By Greg Echlin
Across the parking lot, the Kansas City Royals set the standard when welcoming back old friends. The Chiefs, however, missed the cue when the moment called for them to recognize their all-time leading rusher, Jamaal Charles.
Before Charles—in his first season with the Denver Broncos after the Chiefs released him last spring—was stripped of the ball by Marcus Peters in the first quarter that resulted in a Chiefs touchdown Monday night, the Chiefs were the ones who fumbled before the game even started.
Last summer, the Royals took it upon themselves to recognize Jarrod Dyson and Greg Holland in their first games back with their respective teams, the Seattle Mariners and Colorado Rockies, through video tributes on the center field scoreboard. Dyson played on both World Series teams in 2014 and ’15; Holland was destined for the ’15 Series before Tommy John surgery sidelined him.
Though each wore opposing-team uniforms in 2017, it was an act of class by the Royals to recognize Dyson and Holland in front of their appreciative fans. For the all the highlights Charles provided at Arrowhead Stadium, however, he was denied the love he deserved prior to the game’s kickoff. Before the game quickly went south for Charles in the twilight of his career.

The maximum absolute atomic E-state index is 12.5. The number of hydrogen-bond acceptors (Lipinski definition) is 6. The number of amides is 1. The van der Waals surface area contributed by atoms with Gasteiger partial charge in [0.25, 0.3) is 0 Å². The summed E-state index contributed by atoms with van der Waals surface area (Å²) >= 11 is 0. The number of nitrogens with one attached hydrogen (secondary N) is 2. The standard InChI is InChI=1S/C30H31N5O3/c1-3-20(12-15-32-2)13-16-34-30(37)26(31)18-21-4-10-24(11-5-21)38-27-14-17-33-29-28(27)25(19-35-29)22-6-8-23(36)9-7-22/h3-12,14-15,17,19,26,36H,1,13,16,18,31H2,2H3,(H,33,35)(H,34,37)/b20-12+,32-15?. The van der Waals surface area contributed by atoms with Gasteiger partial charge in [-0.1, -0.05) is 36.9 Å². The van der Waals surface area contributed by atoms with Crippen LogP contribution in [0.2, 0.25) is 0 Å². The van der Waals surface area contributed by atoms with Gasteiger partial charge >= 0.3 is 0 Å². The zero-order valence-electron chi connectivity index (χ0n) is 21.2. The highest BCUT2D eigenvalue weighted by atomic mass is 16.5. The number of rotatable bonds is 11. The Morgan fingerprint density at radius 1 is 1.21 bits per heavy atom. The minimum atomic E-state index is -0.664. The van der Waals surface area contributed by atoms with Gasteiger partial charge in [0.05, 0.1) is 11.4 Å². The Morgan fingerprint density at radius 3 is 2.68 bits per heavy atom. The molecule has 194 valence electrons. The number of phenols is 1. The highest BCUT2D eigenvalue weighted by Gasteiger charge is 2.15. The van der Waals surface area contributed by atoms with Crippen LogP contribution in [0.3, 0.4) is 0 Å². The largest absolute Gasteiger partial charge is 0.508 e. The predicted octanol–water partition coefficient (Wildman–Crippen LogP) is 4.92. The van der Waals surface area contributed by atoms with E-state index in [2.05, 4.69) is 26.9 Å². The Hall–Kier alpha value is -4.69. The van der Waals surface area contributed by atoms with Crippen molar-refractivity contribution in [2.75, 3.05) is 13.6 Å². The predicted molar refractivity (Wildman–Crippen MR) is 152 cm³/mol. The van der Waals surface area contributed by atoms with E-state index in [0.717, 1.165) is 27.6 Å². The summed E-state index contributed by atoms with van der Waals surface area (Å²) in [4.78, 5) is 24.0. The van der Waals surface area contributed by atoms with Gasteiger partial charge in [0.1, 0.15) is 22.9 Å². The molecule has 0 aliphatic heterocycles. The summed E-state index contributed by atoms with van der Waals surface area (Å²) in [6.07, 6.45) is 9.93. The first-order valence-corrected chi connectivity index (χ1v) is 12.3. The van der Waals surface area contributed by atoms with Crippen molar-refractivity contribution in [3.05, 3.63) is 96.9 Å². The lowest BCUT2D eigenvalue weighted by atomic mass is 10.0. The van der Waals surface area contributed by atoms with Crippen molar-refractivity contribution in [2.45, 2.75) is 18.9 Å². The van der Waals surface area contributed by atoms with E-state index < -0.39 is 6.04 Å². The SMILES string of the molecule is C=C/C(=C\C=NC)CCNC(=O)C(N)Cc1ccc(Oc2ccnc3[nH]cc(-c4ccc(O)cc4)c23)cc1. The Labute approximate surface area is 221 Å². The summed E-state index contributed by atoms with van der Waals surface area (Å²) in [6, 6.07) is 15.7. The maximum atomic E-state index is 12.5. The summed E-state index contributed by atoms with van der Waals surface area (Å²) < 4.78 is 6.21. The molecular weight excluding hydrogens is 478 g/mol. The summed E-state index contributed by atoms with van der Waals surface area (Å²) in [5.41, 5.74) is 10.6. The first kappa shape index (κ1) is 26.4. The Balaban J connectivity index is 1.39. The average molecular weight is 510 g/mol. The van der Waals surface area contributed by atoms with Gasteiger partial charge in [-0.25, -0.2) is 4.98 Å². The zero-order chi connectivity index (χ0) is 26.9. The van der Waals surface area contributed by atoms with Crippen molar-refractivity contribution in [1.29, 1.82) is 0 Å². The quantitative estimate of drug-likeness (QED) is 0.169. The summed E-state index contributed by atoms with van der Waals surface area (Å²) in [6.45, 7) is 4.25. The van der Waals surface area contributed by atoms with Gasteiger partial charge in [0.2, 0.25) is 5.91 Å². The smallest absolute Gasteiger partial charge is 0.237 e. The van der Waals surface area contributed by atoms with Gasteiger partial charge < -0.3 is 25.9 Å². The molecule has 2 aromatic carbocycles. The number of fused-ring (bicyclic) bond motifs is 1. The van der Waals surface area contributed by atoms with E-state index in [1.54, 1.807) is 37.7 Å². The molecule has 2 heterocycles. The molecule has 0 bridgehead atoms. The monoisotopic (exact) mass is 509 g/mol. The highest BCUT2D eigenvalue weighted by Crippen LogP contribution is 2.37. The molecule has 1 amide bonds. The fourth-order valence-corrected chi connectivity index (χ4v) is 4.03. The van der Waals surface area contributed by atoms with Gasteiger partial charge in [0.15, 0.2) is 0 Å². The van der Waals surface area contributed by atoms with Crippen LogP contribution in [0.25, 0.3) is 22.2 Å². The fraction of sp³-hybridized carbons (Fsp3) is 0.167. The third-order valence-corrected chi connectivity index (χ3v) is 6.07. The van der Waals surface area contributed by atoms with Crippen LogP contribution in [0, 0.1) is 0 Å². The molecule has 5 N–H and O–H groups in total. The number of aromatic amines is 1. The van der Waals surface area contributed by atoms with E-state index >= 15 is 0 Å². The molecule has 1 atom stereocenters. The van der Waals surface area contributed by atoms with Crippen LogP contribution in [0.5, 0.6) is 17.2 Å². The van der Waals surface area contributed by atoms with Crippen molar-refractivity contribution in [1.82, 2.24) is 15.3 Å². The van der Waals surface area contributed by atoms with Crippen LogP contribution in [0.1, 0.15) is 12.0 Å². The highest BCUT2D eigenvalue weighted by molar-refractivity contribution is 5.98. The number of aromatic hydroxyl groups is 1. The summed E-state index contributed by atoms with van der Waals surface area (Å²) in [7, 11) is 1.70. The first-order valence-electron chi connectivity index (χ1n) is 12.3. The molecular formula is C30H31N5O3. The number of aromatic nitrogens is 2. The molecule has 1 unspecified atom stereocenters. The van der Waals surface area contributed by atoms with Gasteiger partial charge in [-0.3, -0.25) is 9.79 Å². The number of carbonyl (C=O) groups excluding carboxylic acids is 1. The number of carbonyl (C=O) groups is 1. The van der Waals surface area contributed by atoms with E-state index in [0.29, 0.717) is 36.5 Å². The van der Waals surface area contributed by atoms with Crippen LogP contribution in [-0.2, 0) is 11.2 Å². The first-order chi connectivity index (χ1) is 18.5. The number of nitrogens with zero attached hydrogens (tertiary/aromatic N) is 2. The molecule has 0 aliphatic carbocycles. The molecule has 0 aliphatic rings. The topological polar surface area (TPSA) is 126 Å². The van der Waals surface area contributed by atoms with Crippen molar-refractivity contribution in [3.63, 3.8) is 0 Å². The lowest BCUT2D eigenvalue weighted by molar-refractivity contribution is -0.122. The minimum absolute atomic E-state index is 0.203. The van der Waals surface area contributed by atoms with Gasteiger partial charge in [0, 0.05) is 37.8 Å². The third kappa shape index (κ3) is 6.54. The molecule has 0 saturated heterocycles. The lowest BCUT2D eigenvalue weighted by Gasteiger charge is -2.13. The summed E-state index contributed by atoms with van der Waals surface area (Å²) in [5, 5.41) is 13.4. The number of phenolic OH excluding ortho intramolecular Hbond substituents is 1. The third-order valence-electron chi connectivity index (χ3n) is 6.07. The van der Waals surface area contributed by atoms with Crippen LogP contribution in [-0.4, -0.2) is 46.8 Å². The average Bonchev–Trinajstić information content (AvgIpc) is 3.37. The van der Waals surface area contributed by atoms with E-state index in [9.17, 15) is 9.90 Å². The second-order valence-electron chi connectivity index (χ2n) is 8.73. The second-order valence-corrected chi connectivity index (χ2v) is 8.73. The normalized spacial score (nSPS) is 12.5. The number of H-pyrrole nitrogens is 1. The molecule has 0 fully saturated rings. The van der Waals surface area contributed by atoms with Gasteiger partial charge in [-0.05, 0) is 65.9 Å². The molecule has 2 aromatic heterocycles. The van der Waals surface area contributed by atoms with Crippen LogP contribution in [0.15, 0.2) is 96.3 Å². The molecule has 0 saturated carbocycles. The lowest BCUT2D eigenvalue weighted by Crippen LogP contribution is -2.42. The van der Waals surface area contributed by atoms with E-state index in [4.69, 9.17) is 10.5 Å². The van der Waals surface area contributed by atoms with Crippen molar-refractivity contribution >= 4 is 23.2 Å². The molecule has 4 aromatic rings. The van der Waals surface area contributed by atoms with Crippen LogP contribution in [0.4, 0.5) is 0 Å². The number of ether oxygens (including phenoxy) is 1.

“When he’s done playing, we’re going to love up on him,” said Chiefs president Mark Donovan. “He’s a great player and he’s playing for the other team right now.”
He flashed some of that speed Chiefs fans were accustomed to seeing with an 18-yard carry the first time he touched the ball against his former team. But Chiefs fans also remember some of those same painful moments when Charles fumbled.
Fans like Matt Young of House Springs, Mo., who wore a No. 25 Jamaal Charles jersey to the game, wondered what the reaction would be. “It’s been a really hot topic, especially on Facebook,” he said.
Young was adamant against booing Charles. “It wasn’t his fault. He got cut and released,” said Young. “It’s not like he abandoned his team.”
Granted, Chiefs introductions are carefully choreographed before the game. But when recent developments call for a moment of silence prior to the national anthem, the Chiefs work that in the mix. Yet somehow—even during pre-game warm-ups when the Broncos take the field in front of half-filled grandstands—the Chiefs did nothing.
Ironically, before the game, Len Dawson was deservedly being recognized for his broadcast history with the Chiefs among several Pro Football Hall of Famers in town for alumni weekend.
During the Dawson ceremony, Chiefs chairman of the board Clark Hunt said, “So many of our players made such an impact on the field and built the franchise into what it is today.”
Too bad the Chiefs forgot about one of those players who made a tremendous impact.